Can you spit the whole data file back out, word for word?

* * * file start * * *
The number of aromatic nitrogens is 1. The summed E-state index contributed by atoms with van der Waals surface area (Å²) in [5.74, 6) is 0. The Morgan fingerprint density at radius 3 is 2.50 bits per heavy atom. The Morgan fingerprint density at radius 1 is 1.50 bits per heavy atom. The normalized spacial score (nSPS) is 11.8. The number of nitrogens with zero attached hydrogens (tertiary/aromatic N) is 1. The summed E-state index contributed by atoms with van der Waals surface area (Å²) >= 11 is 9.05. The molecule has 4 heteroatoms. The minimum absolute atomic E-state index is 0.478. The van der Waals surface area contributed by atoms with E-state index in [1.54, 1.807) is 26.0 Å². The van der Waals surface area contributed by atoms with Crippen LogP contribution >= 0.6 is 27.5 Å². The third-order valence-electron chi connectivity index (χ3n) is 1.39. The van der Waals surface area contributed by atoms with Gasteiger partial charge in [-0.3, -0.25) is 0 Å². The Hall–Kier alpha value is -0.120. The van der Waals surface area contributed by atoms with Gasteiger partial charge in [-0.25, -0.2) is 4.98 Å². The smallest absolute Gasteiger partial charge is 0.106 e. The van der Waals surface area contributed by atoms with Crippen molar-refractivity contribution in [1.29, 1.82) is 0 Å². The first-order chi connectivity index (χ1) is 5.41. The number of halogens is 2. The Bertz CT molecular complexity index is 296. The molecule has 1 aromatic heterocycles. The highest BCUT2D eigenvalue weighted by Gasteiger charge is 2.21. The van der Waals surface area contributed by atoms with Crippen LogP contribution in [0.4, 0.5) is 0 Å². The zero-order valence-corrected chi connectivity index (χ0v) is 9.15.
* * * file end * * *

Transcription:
The number of aromatic nitrogens is 1. The summed E-state index contributed by atoms with van der Waals surface area (Å²) in [5.74, 6) is 0. The Morgan fingerprint density at radius 3 is 2.50 bits per heavy atom. The Morgan fingerprint density at radius 1 is 1.50 bits per heavy atom. The normalized spacial score (nSPS) is 11.8. The number of nitrogens with zero attached hydrogens (tertiary/aromatic N) is 1. The summed E-state index contributed by atoms with van der Waals surface area (Å²) >= 11 is 9.05. The molecule has 4 heteroatoms. The minimum absolute atomic E-state index is 0.478. The van der Waals surface area contributed by atoms with E-state index in [1.54, 1.807) is 26.0 Å². The van der Waals surface area contributed by atoms with Crippen LogP contribution >= 0.6 is 27.5 Å². The third-order valence-electron chi connectivity index (χ3n) is 1.39. The van der Waals surface area contributed by atoms with Gasteiger partial charge in [-0.3, -0.25) is 0 Å². The Hall–Kier alpha value is -0.120. The van der Waals surface area contributed by atoms with Gasteiger partial charge in [-0.25, -0.2) is 4.98 Å². The smallest absolute Gasteiger partial charge is 0.106 e. The van der Waals surface area contributed by atoms with Crippen molar-refractivity contribution in [1.29, 1.82) is 0 Å². The first-order chi connectivity index (χ1) is 5.41. The number of halogens is 2. The Bertz CT molecular complexity index is 296. The molecule has 1 aromatic heterocycles. The highest BCUT2D eigenvalue weighted by Gasteiger charge is 2.21. The van der Waals surface area contributed by atoms with Crippen LogP contribution in [0.4, 0.5) is 0 Å². The zero-order valence-corrected chi connectivity index (χ0v) is 9.15.